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Summary: The pair has already shown their weakness when confronted by temptation; a lack of will-power and a desire to “do their own thing,” therefore the LORD God will act to insure they cannot eat from the tree of life.

September 3, 2013

Commentary on the Book of Genesis

By: Tom Lowe

Lesson I.B.6: The Pair Expelled from the Garden.

Gen. 3.22-24 (KJV)

22 And the LORD God said, Behold, the man is become as one of us, to know good and evil: and now, lest he put forth his hand, and take also of the tree of life, and eat, and live for ever:

23 Therefore the LORD God sent him forth from the garden of Eden, to till the ground from whence he was taken.

24 So he drove out the man; and he placed at the east of the garden of Eden Cherubims, and a flaming sword which turned everyway, to keep the way of the tree of life.

Commentary

22 And the LORD God said, Behold, the man is become as one of us, to know good and evil: and now, lest he put forth his hand, and take also of the tree of life, and eat, and live for ever:

And the LORD God said,

“And the Lord God said,” was not said to the ministering angels, but within himself, or to the other two Divine Persons.

Behold,

The LORD God has something to say and He wants our attention; “behold” means observe, watch, see, consider, and pay attention. The pair has already shown their weakness when confronted by temptation; a lack of will-power and a desire to “do their own thing,” therefore the LORD God will act to insure they cannot eat from the tree of life:

1. For fear that by eating of the fruit he would recover that immortal life which he no longer possessed (Although it is certain that man would not have been able, even by devouring the whole tree, to enjoy life against the will of God.).

2. For fear that the first pair, through the fruit would confer upon themselves the attribute of eternal life, which would not be the result of salvation, but through the sin of disobedience.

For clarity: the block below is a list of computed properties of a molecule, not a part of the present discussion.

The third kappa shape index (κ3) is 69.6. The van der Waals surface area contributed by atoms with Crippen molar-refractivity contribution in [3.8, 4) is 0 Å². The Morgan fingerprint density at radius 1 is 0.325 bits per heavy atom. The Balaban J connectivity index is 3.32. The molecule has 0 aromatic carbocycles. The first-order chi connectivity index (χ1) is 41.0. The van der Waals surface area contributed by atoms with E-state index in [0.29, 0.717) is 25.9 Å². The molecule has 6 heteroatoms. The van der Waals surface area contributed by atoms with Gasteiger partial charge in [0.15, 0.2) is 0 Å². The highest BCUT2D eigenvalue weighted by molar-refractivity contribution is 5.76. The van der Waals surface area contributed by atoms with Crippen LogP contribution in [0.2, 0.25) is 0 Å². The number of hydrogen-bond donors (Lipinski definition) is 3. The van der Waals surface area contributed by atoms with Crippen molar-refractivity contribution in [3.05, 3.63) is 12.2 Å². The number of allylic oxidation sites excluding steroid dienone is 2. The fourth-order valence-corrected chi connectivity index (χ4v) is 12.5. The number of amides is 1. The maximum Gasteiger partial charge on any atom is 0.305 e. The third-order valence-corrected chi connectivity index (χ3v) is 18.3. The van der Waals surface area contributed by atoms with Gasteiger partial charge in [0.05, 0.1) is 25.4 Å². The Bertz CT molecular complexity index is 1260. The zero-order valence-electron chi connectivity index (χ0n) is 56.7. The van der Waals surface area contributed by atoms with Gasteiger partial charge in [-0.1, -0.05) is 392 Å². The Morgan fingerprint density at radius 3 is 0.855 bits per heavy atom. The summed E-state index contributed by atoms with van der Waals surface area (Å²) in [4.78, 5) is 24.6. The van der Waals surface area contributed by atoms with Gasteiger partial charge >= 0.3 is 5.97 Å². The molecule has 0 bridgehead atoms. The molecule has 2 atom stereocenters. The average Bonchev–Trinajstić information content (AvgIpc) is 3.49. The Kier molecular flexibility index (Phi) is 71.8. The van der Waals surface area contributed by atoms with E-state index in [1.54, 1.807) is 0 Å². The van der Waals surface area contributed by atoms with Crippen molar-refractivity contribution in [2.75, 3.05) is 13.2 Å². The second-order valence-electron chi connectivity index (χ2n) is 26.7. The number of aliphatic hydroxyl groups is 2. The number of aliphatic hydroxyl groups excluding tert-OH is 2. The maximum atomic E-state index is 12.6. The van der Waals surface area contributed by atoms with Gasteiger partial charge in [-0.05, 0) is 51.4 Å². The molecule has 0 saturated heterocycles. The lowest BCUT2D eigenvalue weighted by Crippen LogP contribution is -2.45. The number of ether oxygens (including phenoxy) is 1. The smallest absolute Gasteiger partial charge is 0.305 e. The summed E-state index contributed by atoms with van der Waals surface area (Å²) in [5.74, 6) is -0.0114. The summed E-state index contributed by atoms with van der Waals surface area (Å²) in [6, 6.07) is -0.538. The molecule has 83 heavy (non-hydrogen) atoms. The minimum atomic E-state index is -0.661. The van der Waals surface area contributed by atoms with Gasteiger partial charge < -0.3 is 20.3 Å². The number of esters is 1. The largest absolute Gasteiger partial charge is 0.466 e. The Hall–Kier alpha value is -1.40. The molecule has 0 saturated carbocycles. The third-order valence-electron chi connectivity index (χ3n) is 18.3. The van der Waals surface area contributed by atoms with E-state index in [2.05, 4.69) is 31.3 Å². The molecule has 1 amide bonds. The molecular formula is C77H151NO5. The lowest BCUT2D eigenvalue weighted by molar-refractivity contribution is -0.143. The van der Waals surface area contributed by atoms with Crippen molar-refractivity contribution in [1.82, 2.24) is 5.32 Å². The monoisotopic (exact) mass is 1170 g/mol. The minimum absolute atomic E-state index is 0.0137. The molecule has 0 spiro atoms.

3. For fear that man could conceive the idea that immortality might still be secured by eating from the tree, instead of trusting in the promised seed, and under this false impression attempt to take its fruit, which, in his case, would have been equivalent to an attempt to justify himself by works instead of faith.

4. For fear that he would endeavor to partake of the symbol of immortality, which he could not do again until his sin was atoned for and he was purified: “Blessed are they that do his commandments, that they may have right to the tree of life, and may enter in through the gates into the city.” (Revelation 22:14).

the man is become as one of us,

It is not likely that Jehovah refers here to the words of the tempter: “For God doth know that in the day ye eat thereof, then your eyes shall be opened, and ye shall be as gods, knowing good and evil” (Gen. 3.5). Neither is He saying “the man is become” like the angels, but rather like the Divine Persons: “And God said, Let us make man in our image, after our likeness: and let them have dominion over the fish of the sea, and over the fowl of the air, and over the cattle, and over all the earth, and over every creeping thing that creepeth upon the earth” (Genesis 1:26). “In our image, after our likeness” was a unique and distinctive characteristic of man. And in what did this image of God consist? Not in the erect form or features of man, not in his intellect, for the devil and his angels are, in this respect, far superior to man; not in his immortality, since he does not have, as God has, a past as well as a future eternity of being; but in the moral nature of his soul, commonly called original righteousness: “Lo, this only have I found, that God hath made man upright; but they have sought out many inventions” (Ecclesiastes 7:29 ). God made man upright; Adam was upright in all respects. No one could find a fault in him; he was devoted to God. Man, as he came out of God’s hands, was (as we may say) a little picture of his Maker, who is good and upright. But he was marred, and in effect unmade, by his own foolishness and badness. Man, instead of resting in what God had provided for him, was seeking to better himself, like the prodigal that left his father’s house to seek his fortune. Instead of being for God’s institutions, he was for his own inventions. The law of his Creator would not hold him; he would follow his own desires and inclinations.

to know good and evil:

“To know good and evil” implies an acquaintance with good and evil which did not belong to him while in the state of innocence. The language seems to hint that a one-sided acquaintance with good and evil, such as that possessed by the first pair in the garden and the unfallen angels in heaven, is not as complete a knowledge of the inherent beauty of the one and essential wickedness of the other as that which is acquired by beings who pass through the experience of a fall, and that the only way in which a finite being can even come close to such a comprehensive knowledge of evil as the Deity possesses without personal contact—He can see it as it rests everlastingly spread out before his infinite mind—is by going down into it and learning what it is through personal experience.

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